The Royal Wedding: Don’t bank on a holiday

All across the country on 23 November 2010 Royalists and holiday-lovers rejoiced at the Cabinet’s announcement that the occasion of Prince William and Kate Middleton’s marriage on 29 April 2011 would be marked with a public holiday.

Employers and financiers alike will be asking: do we have to? The answer relies on an understanding of how public holidays work within the law. There are a number of common misconceptions which muddy the waters, particularly the confusion of what a public holiday actually is.

What is a bank holiday?

A bank holiday is one stipulated by legislation. The Banking and Financial Dealings Act 1971 governs bank holidays with the UK, and the Scotland Act 1998 assigns to the Scottish Ministers the responsibility for setting bank holidays. At present, there are eight permanent bank holidays.

What is a public holiday?

Public holidays are controlled by individual local authorities. Generally, these are set in cooperation with local businesses and are aimed at preserving local history and traditions, thus this year Dundee marks Victoria Day on 30th May, Arbroath marks St Tammas day on 26th July, and the rest of the world keeps on turning. These designated public holidays are merely recommendations: employers are under no obligation to close their businesses on these days.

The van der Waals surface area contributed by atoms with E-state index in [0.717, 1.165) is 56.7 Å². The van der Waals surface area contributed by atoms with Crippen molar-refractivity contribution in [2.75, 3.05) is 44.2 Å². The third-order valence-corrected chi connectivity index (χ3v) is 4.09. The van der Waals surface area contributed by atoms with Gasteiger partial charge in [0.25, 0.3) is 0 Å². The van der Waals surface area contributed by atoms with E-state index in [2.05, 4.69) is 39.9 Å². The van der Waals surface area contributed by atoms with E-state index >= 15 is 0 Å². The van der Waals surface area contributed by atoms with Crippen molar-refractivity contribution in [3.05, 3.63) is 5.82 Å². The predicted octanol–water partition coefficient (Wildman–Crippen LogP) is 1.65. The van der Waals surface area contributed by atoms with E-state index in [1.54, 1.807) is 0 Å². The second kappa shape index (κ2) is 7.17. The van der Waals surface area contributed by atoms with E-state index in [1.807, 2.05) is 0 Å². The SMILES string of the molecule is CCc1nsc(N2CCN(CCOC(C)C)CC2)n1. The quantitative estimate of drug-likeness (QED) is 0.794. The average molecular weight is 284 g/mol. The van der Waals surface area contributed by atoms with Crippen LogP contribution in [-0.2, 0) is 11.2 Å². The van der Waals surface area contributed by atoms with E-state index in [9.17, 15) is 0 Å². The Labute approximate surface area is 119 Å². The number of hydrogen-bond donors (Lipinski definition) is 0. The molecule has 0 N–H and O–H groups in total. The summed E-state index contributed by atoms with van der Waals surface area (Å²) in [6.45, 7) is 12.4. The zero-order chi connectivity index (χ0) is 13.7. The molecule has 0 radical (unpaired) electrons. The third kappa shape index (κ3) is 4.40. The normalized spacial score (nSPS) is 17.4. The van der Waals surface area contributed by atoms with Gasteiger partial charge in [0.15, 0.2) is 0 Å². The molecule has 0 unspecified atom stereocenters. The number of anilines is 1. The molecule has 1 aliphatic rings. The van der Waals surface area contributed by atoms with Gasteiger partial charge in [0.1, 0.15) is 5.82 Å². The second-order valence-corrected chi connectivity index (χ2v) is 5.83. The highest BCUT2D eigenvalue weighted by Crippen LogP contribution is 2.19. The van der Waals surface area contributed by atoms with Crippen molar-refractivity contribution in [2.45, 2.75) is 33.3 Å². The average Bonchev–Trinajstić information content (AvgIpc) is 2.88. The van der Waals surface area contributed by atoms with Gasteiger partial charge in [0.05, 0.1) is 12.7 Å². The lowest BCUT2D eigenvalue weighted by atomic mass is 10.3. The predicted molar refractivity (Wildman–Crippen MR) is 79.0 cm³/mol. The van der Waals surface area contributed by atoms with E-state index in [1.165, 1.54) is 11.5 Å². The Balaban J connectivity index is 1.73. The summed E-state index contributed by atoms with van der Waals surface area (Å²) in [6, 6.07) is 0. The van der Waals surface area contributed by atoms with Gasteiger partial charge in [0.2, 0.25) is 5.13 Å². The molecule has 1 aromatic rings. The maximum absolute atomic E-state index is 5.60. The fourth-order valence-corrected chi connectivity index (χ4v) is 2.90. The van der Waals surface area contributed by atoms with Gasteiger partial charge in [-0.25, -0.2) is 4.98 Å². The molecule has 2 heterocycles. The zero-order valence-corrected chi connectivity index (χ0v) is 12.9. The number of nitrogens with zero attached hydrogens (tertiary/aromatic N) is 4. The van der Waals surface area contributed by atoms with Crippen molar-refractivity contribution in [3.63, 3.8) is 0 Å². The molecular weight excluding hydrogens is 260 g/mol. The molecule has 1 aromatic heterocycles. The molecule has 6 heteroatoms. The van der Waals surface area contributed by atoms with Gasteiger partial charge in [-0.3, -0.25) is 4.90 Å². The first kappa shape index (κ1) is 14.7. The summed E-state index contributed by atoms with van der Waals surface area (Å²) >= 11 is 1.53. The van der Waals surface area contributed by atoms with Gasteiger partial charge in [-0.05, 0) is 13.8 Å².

Am I entitled to a holiday?

No employee is entitled to take a holiday on a bank or public holiday as a matter of course. Rather, an employee must look to their contract of employment to establish what their position is. An employee entitled to 20 days plus bank holidays would quite rightly expect the day off, as the Royal Wedding is indeed a bank holiday.

More commonly, a contract might entitle an employee to e.g. 24 days holiday as well as six paid bank / public holidays. Such contracts usually go on to list which six days will be given as holiday e.g. Christmas Day, New Years Day. An employee of that firm therefore receives 30 days of paid annual leave. As such, the employer would be compliant with the Working Time Regulations’ prescribed minimum of 28 days holiday and the employee has no special entitlement to take the Royal Wedding off as it is not one of the public holidays listed in the contract.